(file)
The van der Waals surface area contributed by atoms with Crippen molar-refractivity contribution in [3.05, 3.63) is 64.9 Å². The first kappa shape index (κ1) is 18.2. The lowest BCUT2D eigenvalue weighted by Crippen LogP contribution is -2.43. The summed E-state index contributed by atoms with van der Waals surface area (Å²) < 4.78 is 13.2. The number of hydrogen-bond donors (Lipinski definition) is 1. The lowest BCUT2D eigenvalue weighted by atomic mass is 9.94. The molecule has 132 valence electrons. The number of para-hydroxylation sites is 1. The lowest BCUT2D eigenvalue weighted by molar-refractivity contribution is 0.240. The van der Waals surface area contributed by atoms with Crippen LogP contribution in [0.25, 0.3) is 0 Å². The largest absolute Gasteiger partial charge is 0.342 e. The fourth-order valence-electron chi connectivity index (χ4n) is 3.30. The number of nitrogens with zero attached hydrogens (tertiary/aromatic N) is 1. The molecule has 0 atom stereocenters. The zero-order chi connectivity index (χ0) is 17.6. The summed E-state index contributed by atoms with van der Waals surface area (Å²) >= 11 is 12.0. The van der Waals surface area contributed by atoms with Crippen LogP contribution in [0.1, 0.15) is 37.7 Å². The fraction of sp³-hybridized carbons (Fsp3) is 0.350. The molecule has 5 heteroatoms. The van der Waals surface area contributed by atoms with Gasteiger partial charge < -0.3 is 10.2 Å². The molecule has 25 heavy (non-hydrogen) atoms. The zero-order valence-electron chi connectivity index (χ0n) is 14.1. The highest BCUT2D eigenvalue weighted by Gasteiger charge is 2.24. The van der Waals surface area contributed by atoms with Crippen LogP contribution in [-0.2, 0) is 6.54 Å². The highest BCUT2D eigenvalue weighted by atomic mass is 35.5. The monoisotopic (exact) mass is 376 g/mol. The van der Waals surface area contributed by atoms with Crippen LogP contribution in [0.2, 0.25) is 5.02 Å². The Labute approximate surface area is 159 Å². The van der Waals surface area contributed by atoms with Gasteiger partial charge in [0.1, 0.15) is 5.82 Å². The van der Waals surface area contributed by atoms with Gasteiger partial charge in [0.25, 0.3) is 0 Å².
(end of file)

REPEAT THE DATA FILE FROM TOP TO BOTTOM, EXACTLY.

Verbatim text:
The van der Waals surface area contributed by atoms with Crippen molar-refractivity contribution in [3.05, 3.63) is 64.9 Å². The first kappa shape index (κ1) is 18.2. The lowest BCUT2D eigenvalue weighted by Crippen LogP contribution is -2.43. The summed E-state index contributed by atoms with van der Waals surface area (Å²) < 4.78 is 13.2. The number of hydrogen-bond donors (Lipinski definition) is 1. The lowest BCUT2D eigenvalue weighted by atomic mass is 9.94. The molecule has 132 valence electrons. The number of para-hydroxylation sites is 1. The lowest BCUT2D eigenvalue weighted by molar-refractivity contribution is 0.240. The van der Waals surface area contributed by atoms with Crippen LogP contribution in [0.25, 0.3) is 0 Å². The largest absolute Gasteiger partial charge is 0.342 e. The fourth-order valence-electron chi connectivity index (χ4n) is 3.30. The number of nitrogens with zero attached hydrogens (tertiary/aromatic N) is 1. The molecule has 0 atom stereocenters. The zero-order chi connectivity index (χ0) is 17.6. The summed E-state index contributed by atoms with van der Waals surface area (Å²) >= 11 is 12.0. The van der Waals surface area contributed by atoms with Crippen LogP contribution in [0.1, 0.15) is 37.7 Å². The fraction of sp³-hybridized carbons (Fsp3) is 0.350. The molecule has 5 heteroatoms. The van der Waals surface area contributed by atoms with Gasteiger partial charge < -0.3 is 10.2 Å². The molecule has 25 heavy (non-hydrogen) atoms. The zero-order valence-electron chi connectivity index (χ0n) is 14.1. The highest BCUT2D eigenvalue weighted by Gasteiger charge is 2.24. The van der Waals surface area contributed by atoms with Crippen LogP contribution in [-0.2, 0) is 6.54 Å². The highest BCUT2D eigenvalue weighted by atomic mass is 35.5. The monoisotopic (exact) mass is 376 g/mol. The van der Waals surface area contributed by atoms with Crippen LogP contribution in [0.2, 0.25) is 5.02 Å². The Labute approximate surface area is 159 Å². The van der Waals surface area contributed by atoms with Gasteiger partial charge in [0.1, 0.15) is 5.82 Å². The van der Waals surface area contributed by atoms with Gasteiger partial charge in [0.25, 0.3) is 0 Å².